Scene at football game in early 1900s

With these new wide-screen TVs it’s almost like you’re right there at the game.

When I sat down to watch the first big football game of the year, the baby’s long-dormant sensors fired. Suddenly, I had a loud and proud infant, in mid-season form. He began to whoop and holler, cry and whine, like the most notorious of his breed. Then came the four-alarm diaper blowout.

His big brother joined him in his antics, putting on a show of his most distracting and annoying behavior. The normal consequence of this display would have been for him to go to bed early. On this evening, early would be in the middle of the second quarter. I’d have to endure him until halftime.

Halftimes are too short for parents battling the delaying tactics of preschoolers at bedtime. From having to pee, but not until after several minutes of standing at the potty, to trouble with the tooth brush, everything took longer than the eons it takes at normal bedtimes. Of course, the book he selected for his bedtime story was a nice thick one, with paragraphs and everything.

Third quarters are overrated anyway.

At least I didn’t have to put the baby to bed. Mommy would see to that, when he was good and ready to settle down and be put to bed. For the time being, he was really into this football game. His passion was so intense that his deafening crying could hardly be eased by either parent.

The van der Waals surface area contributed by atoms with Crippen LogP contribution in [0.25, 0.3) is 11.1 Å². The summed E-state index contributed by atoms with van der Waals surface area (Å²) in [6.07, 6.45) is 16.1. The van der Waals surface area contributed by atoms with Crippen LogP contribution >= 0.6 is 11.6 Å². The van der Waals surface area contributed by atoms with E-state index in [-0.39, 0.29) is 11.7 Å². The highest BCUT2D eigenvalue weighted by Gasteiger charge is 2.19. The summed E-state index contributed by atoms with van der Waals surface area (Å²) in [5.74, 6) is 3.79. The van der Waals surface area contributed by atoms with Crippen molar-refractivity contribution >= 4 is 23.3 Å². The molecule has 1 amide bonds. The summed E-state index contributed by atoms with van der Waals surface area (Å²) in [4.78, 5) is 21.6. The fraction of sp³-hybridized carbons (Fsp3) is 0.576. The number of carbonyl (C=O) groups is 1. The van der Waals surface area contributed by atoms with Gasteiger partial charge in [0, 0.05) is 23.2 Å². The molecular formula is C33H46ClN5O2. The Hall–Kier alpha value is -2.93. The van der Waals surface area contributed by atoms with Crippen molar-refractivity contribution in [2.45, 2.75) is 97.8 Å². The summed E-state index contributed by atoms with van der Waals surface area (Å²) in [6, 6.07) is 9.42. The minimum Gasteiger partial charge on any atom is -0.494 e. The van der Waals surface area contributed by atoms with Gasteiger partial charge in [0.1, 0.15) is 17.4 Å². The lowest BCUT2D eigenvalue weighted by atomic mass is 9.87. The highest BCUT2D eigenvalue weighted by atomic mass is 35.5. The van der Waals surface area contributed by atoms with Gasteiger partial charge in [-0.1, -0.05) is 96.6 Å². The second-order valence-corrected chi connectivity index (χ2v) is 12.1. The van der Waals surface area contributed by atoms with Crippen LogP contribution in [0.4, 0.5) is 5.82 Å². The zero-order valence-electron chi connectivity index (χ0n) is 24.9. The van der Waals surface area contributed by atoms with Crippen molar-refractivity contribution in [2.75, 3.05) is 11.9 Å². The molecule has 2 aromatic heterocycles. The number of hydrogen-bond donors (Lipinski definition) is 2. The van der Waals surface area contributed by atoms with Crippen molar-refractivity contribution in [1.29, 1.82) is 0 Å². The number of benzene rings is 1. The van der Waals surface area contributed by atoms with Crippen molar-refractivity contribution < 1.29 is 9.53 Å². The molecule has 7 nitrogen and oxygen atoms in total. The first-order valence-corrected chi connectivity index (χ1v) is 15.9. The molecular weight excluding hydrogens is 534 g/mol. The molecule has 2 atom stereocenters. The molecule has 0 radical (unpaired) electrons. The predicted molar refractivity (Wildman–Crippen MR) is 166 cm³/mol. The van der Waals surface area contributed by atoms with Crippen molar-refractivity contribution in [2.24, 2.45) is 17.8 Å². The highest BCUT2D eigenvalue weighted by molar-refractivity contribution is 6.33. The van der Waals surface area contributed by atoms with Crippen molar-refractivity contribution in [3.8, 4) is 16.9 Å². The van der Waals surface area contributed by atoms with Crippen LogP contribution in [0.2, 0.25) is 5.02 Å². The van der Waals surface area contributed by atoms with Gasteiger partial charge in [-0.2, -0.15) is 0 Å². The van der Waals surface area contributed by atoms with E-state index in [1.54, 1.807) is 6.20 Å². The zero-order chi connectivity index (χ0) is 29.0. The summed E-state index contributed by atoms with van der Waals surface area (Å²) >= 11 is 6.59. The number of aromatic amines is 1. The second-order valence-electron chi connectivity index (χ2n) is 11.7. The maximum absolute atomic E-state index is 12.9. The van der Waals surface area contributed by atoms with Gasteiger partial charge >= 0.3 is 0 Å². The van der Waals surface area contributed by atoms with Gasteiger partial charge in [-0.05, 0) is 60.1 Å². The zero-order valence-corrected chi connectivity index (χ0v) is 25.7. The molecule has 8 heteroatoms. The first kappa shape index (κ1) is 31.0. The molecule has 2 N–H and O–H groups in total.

Eventually, the baby wore himself out  and accepted the call of slumber. I think the game was over by then, but I find it difficult to remember. I don’t remember much about the game at all.

I hope my boys grow up to be ardent sports fans. Enjoying sports may eventually grow to become an experience that we can share. More importantly, when I am old and senile, and no longer know or care who’s playing, I plan to cling to just enough reality to go to their houses during Super Bowls and Final Fours and blow up my Depends undergarments like Armageddon.

Buxom woman holding football

My problem may be that I am not enough of an imposing figure. Nobody gives Big Bertha any guff when she tells the fellas to simmer down so she can watch the ballgame in peace.